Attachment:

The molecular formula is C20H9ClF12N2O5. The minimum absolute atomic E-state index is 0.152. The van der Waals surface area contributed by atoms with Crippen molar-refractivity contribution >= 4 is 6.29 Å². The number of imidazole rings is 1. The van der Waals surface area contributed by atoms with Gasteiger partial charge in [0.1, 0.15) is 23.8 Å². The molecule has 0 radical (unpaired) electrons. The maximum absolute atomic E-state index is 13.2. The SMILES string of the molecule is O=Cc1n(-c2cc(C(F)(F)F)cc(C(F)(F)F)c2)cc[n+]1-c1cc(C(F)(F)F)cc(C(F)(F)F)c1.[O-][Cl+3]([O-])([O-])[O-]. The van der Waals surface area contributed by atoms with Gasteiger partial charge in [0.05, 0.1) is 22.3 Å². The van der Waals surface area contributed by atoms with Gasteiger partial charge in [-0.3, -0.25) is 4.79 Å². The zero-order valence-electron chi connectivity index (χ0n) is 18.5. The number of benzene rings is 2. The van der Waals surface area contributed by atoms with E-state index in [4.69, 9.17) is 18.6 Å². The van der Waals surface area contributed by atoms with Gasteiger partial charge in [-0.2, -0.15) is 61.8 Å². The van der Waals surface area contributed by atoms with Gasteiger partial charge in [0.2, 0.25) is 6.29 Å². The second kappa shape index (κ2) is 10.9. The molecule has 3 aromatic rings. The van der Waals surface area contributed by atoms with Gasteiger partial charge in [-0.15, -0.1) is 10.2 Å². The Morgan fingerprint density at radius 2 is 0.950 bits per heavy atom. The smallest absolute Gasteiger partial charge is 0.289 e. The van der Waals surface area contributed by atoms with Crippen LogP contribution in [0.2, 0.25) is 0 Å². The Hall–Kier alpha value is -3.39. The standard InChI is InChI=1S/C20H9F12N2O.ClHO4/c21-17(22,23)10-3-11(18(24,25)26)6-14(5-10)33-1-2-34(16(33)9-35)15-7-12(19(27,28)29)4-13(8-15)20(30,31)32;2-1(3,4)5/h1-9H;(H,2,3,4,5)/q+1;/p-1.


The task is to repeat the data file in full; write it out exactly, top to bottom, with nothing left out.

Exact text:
The molecular formula is C20H9ClF12N2O5. The minimum absolute atomic E-state index is 0.152. The van der Waals surface area contributed by atoms with Crippen molar-refractivity contribution >= 4 is 6.29 Å². The number of imidazole rings is 1. The van der Waals surface area contributed by atoms with Gasteiger partial charge in [0.1, 0.15) is 23.8 Å². The molecule has 0 radical (unpaired) electrons. The maximum absolute atomic E-state index is 13.2. The SMILES string of the molecule is O=Cc1n(-c2cc(C(F)(F)F)cc(C(F)(F)F)c2)cc[n+]1-c1cc(C(F)(F)F)cc(C(F)(F)F)c1.[O-][Cl+3]([O-])([O-])[O-]. The van der Waals surface area contributed by atoms with Gasteiger partial charge in [0.05, 0.1) is 22.3 Å². The van der Waals surface area contributed by atoms with Gasteiger partial charge in [-0.3, -0.25) is 4.79 Å². The zero-order valence-electron chi connectivity index (χ0n) is 18.5. The number of benzene rings is 2. The van der Waals surface area contributed by atoms with E-state index in [4.69, 9.17) is 18.6 Å². The van der Waals surface area contributed by atoms with Gasteiger partial charge in [-0.2, -0.15) is 61.8 Å². The van der Waals surface area contributed by atoms with Gasteiger partial charge in [0.2, 0.25) is 6.29 Å². The second kappa shape index (κ2) is 10.9. The molecule has 3 aromatic rings. The van der Waals surface area contributed by atoms with Gasteiger partial charge in [-0.15, -0.1) is 10.2 Å². The Morgan fingerprint density at radius 2 is 0.950 bits per heavy atom. The smallest absolute Gasteiger partial charge is 0.289 e. The van der Waals surface area contributed by atoms with Crippen LogP contribution in [0.2, 0.25) is 0 Å². The Hall–Kier alpha value is -3.39. The standard InChI is InChI=1S/C20H9F12N2O.ClHO4/c21-17(22,23)10-3-11(18(24,25)26)6-14(5-10)33-1-2-34(16(33)9-35)15-7-12(19(27,28)29)4-13(8-15)20(30,31)32;2-1(3,4)5/h1-9H;(H,2,3,4,5)/q+1;/p-1.